Background:Adolescence is one of the most important and challenging stages in life. psychological, cognitive and emotional changes during this period can expose adolescents to high risk behaviors.
Objectives:The current study examined the effectiveness of resilience training on emotional intelligence (EI) and assessed gender differences in this regard among adolescents living in the outskirts of Shiraz, Iran.
Methods:This pre-post study included 191 students and used an intervention consisting of nine resilience-training sessions. The evaluated outcomes were EI and its 15 components. The paired-samples and independent-samples t-tests were used to analyze the data.
Results:Out of 191 students, 88 (46.1%) were boys. Before and after the intervention, the mean EI score for boys was 312.52 ± 37.79 and 327.31 ± 37.75, while for girls, it was 310.74 ± 30.05 and 312.20 ± 29.51, respectively. Following the intervention, the scores of boys in problem-solving (P = 0.007), happiness (P = 0.001), emotional self-awareness (P = 0.044), optimism (P = 0.029), self-regard (P = 0.046), impulse control (P = 0.013), and social responsibility (P = 0.042), as well as the total score of EI (P = 0.005), increased significantly. However, only the optimism score (P = 0.004) rose significantly in girls post-intervention. In addition, there were significant differences in the mean of problem-solving (P = 0.006), happiness (P = 0.001), impulse control (P = 0.042), and the total score (P = 0.035) between boys and girls, before and after the intervention.
Conclusions:Resilience training may help moderate high-risk behaviors among adolescents living on the outskirts of Iran’s major cities, particularly boys. Based on the gender differences in EI components, it was suggested that female adolescents required significantly more attention. Nonetheless, gender differences in EI components were contentious, and it was concluded that a variety of factors, including the socio-cultural context, may be involved.
As one of the most formative stages of life, adolescence is critical in shaping one’s future personality (1). This stage of life can be full of threats, and most high-risk behaviors originate from this age (2). When compared to other stages of life, characteristics such as risk-taking and excitement can lead adolescents to engage in a multitude of high-risk behaviors (3). Marginalized or slum areas are suspected of being a source of such risks (3, 4). Therefore, adolescents living in these areas are more prone to high-risk behaviors (4, 5). Numerous studies have sought to identify the factors that can aid humans during traumatic events. Resilience is a critical human ability that enables individuals to adapt to risk factors effectively (6, 7).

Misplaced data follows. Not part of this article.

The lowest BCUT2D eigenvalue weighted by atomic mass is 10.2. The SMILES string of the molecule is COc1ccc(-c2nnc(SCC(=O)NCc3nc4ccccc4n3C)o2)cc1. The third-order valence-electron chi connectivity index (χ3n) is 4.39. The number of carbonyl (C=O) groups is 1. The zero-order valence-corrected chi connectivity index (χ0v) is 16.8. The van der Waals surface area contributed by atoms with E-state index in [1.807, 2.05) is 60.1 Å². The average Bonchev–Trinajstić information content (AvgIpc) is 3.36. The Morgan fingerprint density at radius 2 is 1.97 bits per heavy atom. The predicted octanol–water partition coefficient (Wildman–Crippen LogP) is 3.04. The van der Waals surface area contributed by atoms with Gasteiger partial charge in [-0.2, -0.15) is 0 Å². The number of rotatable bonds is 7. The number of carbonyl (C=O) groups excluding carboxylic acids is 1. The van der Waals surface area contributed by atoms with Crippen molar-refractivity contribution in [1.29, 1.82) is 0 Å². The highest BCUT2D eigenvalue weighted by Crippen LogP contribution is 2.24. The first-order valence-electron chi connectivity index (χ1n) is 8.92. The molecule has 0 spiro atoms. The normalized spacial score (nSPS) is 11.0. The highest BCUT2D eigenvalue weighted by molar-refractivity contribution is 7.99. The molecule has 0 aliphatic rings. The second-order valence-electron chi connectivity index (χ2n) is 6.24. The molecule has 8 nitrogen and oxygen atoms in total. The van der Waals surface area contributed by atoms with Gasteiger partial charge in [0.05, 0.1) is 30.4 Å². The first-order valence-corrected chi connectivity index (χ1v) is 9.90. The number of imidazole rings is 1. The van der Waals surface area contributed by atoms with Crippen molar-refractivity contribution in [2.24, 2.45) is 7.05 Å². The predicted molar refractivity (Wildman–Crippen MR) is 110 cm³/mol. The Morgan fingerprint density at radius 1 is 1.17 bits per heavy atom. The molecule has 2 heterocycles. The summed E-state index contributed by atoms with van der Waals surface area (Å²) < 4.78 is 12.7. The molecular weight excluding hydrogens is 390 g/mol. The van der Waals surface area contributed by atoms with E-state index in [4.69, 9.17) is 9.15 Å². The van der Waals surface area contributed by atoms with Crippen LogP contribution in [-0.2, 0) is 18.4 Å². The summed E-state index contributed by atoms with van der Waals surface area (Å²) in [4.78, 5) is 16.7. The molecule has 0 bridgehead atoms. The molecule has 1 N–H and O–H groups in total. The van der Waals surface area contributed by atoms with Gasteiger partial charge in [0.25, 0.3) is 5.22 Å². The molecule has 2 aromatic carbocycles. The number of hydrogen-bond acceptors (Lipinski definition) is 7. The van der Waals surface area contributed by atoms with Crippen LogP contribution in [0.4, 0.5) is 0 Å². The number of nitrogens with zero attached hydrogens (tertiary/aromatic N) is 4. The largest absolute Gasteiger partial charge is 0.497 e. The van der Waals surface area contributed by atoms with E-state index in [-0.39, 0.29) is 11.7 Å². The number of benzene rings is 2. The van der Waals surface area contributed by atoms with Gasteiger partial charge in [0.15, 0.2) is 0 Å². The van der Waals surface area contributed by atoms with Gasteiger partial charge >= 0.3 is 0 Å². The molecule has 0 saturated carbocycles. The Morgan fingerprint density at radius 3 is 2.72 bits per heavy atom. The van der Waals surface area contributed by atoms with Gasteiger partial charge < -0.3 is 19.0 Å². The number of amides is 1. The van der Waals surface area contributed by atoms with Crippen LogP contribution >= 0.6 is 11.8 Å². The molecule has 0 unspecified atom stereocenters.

In general, resilience is a promising concept studied in social harms, such as violence (8) and high-risk behaviors (9), and encompasses the physical, intellectual, social, emotional, and spiritual domains. The term “resilience” is used in this context to refer to children’s positive development in facing adversity and the processes that assist individuals in avoiding harmful, self-destructive, or antisocial behaviors, as well as mental disorders and even threats to their physical well-being (10). In other words, resilience is a characteristic of those exposed to specific risk factors and capable of coping with risks and avoiding negative consequences, including delinquency and behavioral problems (11).
In addition, the role of emotion in the development of such behaviors should not be overlooked (12). Emotional intelligence (EI) is the capacity to manage one’s emotions and develop the necessary skills to influence interpersonal relationships and day-to-day problem-solving situations (13). In this regard, prior research has focused on the associations between EI and delinquent behaviors in students, such as crime, substance abuse, vandalism, pornography, and sexual behaviors (12). Managing emotions is associated with coping strategies, and deficits in those abilities are accompanied by risk-taking behaviors (14).